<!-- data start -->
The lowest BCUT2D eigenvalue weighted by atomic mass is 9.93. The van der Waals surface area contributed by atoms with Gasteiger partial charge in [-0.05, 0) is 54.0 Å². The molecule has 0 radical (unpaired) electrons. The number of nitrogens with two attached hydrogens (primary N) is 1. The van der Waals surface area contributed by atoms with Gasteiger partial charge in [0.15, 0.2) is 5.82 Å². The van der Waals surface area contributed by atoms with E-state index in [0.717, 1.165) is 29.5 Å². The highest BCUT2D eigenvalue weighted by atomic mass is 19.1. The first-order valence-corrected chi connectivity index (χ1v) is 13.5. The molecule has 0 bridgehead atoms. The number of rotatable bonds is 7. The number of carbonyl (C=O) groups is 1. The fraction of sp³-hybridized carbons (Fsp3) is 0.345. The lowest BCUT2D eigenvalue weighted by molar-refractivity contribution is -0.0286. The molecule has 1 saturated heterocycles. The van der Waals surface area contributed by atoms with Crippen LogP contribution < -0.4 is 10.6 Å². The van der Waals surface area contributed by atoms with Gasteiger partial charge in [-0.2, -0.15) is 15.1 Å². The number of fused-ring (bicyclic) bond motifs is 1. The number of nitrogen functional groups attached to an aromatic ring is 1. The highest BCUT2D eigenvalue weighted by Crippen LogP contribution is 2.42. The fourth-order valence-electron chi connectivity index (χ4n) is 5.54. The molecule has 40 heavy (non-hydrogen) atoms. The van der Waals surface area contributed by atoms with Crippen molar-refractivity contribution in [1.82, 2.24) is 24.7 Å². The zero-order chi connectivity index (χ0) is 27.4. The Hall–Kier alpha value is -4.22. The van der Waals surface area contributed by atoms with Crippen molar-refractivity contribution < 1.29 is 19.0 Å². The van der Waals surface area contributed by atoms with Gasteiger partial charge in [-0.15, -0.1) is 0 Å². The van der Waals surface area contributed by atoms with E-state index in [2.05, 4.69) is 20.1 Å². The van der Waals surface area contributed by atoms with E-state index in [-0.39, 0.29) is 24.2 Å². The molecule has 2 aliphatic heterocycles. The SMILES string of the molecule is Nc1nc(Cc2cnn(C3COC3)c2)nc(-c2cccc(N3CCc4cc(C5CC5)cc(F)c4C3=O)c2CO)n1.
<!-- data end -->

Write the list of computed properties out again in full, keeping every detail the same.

The lowest BCUT2D eigenvalue weighted by atomic mass is 9.93. The van der Waals surface area contributed by atoms with Gasteiger partial charge in [-0.05, 0) is 54.0 Å². The molecule has 0 radical (unpaired) electrons. The number of nitrogens with two attached hydrogens (primary N) is 1. The van der Waals surface area contributed by atoms with Gasteiger partial charge in [0.15, 0.2) is 5.82 Å². The van der Waals surface area contributed by atoms with E-state index in [0.717, 1.165) is 29.5 Å². The highest BCUT2D eigenvalue weighted by atomic mass is 19.1. The first-order valence-corrected chi connectivity index (χ1v) is 13.5. The molecule has 0 bridgehead atoms. The number of rotatable bonds is 7. The number of carbonyl (C=O) groups is 1. The fraction of sp³-hybridized carbons (Fsp3) is 0.345. The lowest BCUT2D eigenvalue weighted by molar-refractivity contribution is -0.0286. The molecule has 1 saturated heterocycles. The van der Waals surface area contributed by atoms with Crippen LogP contribution < -0.4 is 10.6 Å². The van der Waals surface area contributed by atoms with Gasteiger partial charge in [-0.2, -0.15) is 15.1 Å². The number of fused-ring (bicyclic) bond motifs is 1. The number of nitrogen functional groups attached to an aromatic ring is 1. The highest BCUT2D eigenvalue weighted by Crippen LogP contribution is 2.42. The fourth-order valence-electron chi connectivity index (χ4n) is 5.54. The molecule has 40 heavy (non-hydrogen) atoms. The van der Waals surface area contributed by atoms with Crippen molar-refractivity contribution in [1.82, 2.24) is 24.7 Å². The zero-order chi connectivity index (χ0) is 27.4. The Hall–Kier alpha value is -4.22. The van der Waals surface area contributed by atoms with Crippen molar-refractivity contribution < 1.29 is 19.0 Å². The van der Waals surface area contributed by atoms with Gasteiger partial charge in [-0.15, -0.1) is 0 Å². The van der Waals surface area contributed by atoms with E-state index in [2.05, 4.69) is 20.1 Å². The van der Waals surface area contributed by atoms with E-state index in [-0.39, 0.29) is 24.2 Å². The molecule has 2 aliphatic heterocycles. The SMILES string of the molecule is Nc1nc(Cc2cnn(C3COC3)c2)nc(-c2cccc(N3CCc4cc(C5CC5)cc(F)c4C3=O)c2CO)n1.